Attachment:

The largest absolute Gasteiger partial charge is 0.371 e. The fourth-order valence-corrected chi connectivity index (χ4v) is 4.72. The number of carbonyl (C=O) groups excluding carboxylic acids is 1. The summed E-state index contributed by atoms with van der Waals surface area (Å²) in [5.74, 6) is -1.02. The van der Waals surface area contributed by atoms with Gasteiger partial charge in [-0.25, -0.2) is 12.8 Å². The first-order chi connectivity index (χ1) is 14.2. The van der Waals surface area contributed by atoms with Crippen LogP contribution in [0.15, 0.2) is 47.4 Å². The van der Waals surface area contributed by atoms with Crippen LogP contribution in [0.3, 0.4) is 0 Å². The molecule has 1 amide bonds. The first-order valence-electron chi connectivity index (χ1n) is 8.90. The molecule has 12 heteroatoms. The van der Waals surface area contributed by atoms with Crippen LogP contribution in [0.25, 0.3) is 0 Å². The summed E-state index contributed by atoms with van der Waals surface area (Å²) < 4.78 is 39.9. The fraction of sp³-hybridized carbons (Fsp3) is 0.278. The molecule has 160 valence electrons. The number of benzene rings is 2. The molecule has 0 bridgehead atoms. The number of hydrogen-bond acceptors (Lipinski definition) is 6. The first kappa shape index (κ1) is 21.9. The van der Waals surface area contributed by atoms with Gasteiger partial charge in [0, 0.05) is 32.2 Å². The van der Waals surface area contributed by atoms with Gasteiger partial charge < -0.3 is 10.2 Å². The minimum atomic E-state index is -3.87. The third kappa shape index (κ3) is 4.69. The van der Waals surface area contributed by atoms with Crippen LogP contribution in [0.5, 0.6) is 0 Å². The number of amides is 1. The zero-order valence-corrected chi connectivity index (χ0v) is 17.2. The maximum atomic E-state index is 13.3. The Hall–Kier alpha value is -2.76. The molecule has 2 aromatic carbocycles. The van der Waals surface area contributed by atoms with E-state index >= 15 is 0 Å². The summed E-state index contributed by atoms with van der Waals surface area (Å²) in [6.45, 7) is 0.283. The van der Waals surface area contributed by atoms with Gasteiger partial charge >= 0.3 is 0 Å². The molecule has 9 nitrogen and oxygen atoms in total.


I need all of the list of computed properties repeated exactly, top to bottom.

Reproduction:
The largest absolute Gasteiger partial charge is 0.371 e. The fourth-order valence-corrected chi connectivity index (χ4v) is 4.72. The number of carbonyl (C=O) groups excluding carboxylic acids is 1. The summed E-state index contributed by atoms with van der Waals surface area (Å²) in [5.74, 6) is -1.02. The van der Waals surface area contributed by atoms with Gasteiger partial charge in [-0.25, -0.2) is 12.8 Å². The first-order chi connectivity index (χ1) is 14.2. The van der Waals surface area contributed by atoms with Crippen LogP contribution in [0.15, 0.2) is 47.4 Å². The van der Waals surface area contributed by atoms with Crippen LogP contribution in [0.3, 0.4) is 0 Å². The molecule has 1 amide bonds. The first-order valence-electron chi connectivity index (χ1n) is 8.90. The molecule has 12 heteroatoms. The van der Waals surface area contributed by atoms with Crippen LogP contribution in [0.25, 0.3) is 0 Å². The summed E-state index contributed by atoms with van der Waals surface area (Å²) < 4.78 is 39.9. The fraction of sp³-hybridized carbons (Fsp3) is 0.278. The molecule has 160 valence electrons. The number of benzene rings is 2. The molecule has 0 bridgehead atoms. The number of hydrogen-bond acceptors (Lipinski definition) is 6. The first kappa shape index (κ1) is 21.9. The van der Waals surface area contributed by atoms with Gasteiger partial charge in [0, 0.05) is 32.2 Å². The van der Waals surface area contributed by atoms with Gasteiger partial charge < -0.3 is 10.2 Å². The minimum atomic E-state index is -3.87. The third kappa shape index (κ3) is 4.69. The van der Waals surface area contributed by atoms with Crippen LogP contribution in [0.5, 0.6) is 0 Å². The number of amides is 1. The zero-order valence-corrected chi connectivity index (χ0v) is 17.2. The maximum atomic E-state index is 13.3. The Hall–Kier alpha value is -2.76. The molecule has 2 aromatic carbocycles. The van der Waals surface area contributed by atoms with E-state index >= 15 is 0 Å². The summed E-state index contributed by atoms with van der Waals surface area (Å²) in [6.45, 7) is 0.283. The van der Waals surface area contributed by atoms with Gasteiger partial charge >= 0.3 is 0 Å². The molecule has 9 nitrogen and oxygen atoms in total.